MC: That's always been important to me, just making content of any kind. It's why I loved shows like Arrested Development that were all about rewarding the repeat and very discerning viewer. Like, if somebody digs your stuff, give them an extra layer under the surface to enjoy. The stuff that I love the most is the stuff that always had that, little callbacks to old things, or "Did you notice in the background there's this guy that keeps popping up? He's almost got his own story!" I love that stuff, it feels like it's being made for you and that you're one of a select few who's noticing it. I love it when I find that stuff in entertainment of any kind, so I love that stuff.
AS: Speaking of, wait 'til we get the origin of Party Steve.
MC: Party Steve is going to become legendary. Or maybe just be a one-off joke.
AS: Matt and I love those old Official Handbook of the Marvel Universe style things, just those little boxes and heads of characters that we've never read and will never read. They appeared once, and there's like that brief, one sentence describing everything you needed to know about them, and it's good. We love slipping that stuff in.
MC: I would always find, as a kid reading Marvel Universe, there'd be some team that you never heard of with a bunch of heads, and the guy that I thought looked coolest always had "DECEASED" written under his head. I was always like "Come on! That guy's dead now?! I can't even read any comics about him?!"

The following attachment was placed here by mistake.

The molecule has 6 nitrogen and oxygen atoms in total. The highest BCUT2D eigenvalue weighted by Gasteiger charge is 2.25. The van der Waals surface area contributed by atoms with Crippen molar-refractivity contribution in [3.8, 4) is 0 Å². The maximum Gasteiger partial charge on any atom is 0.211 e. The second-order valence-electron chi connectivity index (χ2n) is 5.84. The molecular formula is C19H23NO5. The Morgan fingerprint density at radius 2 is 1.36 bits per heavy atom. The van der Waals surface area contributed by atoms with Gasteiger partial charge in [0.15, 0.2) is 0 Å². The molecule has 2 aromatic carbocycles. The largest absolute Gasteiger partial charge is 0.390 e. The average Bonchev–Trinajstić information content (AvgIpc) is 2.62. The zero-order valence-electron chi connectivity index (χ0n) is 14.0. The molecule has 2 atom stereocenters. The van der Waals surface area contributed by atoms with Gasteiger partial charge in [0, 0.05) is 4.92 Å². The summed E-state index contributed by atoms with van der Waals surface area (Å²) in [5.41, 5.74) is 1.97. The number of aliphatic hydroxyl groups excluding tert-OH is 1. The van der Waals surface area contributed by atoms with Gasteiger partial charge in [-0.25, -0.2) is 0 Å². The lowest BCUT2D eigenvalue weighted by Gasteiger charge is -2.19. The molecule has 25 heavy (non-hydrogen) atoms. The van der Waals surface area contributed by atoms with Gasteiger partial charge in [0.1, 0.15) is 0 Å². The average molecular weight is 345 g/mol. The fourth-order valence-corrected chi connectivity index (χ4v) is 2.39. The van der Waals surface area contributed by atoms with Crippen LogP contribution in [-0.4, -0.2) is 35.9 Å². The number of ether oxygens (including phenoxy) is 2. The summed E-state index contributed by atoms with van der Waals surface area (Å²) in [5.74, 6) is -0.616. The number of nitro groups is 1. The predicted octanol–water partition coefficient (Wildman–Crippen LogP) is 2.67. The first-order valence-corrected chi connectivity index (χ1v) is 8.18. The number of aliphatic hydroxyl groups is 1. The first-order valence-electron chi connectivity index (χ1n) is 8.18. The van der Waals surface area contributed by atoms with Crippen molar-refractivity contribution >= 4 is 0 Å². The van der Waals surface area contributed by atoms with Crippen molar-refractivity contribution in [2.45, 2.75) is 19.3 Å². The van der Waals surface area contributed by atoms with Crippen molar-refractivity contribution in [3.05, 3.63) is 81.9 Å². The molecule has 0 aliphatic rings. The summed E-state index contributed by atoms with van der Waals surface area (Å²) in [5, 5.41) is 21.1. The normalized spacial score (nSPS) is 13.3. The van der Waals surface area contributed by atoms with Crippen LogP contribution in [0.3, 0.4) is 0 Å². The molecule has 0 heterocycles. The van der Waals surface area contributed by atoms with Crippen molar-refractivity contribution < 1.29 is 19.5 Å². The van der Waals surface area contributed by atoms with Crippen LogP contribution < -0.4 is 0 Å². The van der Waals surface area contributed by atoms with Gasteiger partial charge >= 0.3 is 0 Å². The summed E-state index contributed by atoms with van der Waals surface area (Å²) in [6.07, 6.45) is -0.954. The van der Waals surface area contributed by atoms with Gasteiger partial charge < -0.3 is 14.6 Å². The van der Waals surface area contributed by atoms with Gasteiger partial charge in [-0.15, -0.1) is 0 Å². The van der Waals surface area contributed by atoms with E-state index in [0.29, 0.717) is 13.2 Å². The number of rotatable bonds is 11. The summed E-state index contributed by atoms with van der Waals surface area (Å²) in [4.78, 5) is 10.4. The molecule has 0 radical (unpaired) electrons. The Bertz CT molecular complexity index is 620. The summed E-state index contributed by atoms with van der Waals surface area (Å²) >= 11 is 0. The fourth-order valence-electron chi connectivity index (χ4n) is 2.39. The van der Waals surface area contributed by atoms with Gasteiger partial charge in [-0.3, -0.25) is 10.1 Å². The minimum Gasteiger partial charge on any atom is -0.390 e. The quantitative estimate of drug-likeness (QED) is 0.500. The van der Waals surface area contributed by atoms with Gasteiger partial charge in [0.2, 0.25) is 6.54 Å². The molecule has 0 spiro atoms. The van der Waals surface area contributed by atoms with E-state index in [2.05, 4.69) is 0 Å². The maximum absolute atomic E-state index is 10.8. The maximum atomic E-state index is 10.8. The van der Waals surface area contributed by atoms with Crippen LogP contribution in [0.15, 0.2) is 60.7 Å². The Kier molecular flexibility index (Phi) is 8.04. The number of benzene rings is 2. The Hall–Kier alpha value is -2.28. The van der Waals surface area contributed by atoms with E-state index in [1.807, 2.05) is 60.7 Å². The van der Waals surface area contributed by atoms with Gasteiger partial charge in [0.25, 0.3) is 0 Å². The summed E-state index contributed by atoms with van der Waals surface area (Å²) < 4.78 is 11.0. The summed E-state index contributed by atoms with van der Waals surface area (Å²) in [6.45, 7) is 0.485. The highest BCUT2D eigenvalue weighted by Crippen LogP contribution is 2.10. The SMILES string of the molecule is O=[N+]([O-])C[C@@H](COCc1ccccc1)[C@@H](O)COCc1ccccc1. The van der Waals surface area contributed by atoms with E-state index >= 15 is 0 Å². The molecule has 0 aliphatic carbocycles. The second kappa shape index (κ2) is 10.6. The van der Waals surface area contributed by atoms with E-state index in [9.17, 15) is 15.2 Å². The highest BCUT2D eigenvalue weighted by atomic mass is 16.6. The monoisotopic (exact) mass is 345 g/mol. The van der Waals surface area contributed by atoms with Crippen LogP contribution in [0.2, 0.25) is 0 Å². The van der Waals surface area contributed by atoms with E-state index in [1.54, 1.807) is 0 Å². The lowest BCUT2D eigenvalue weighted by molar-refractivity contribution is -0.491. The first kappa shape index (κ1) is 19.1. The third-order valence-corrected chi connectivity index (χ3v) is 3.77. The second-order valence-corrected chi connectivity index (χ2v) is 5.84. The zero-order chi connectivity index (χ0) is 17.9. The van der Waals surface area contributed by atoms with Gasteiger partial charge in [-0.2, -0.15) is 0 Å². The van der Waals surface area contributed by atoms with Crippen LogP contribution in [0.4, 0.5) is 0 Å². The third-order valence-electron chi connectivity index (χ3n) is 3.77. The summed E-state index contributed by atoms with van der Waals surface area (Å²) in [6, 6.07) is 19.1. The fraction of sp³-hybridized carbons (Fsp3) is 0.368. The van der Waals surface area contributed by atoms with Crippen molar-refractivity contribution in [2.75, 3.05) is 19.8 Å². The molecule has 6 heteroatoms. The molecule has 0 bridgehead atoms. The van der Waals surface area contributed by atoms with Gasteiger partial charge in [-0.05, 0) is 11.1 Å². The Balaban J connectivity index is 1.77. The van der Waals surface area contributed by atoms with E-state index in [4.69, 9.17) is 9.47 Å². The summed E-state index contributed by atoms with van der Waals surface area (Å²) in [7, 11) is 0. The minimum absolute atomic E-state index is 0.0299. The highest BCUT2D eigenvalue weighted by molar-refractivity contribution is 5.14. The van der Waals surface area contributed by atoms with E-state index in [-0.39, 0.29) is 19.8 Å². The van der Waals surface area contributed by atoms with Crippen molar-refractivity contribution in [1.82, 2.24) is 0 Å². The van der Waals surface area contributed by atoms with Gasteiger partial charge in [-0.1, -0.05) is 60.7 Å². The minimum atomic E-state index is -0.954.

CA: I think my favorite bonus gag in Cosmic Scoundrels is when you show the "'88 Update to the Official Handbook of the Cosmic Scoundrels," and it has the front view of Roshambo's gauntlets that's just a circle.
AS: That was a thing that we found in Official Handbook of the Marvel Universe, where I swear that there's just a rectangle for the front view and a smaller rectangle for the side view. Like Forge's gun or something.
MC: Forge's guns were ridiculous, because they'd break them apart, but it was literally just shapes. It looks like it's made out of crackers. We find the stuff that we love the most and try to poke fun at it, but in a very loving way.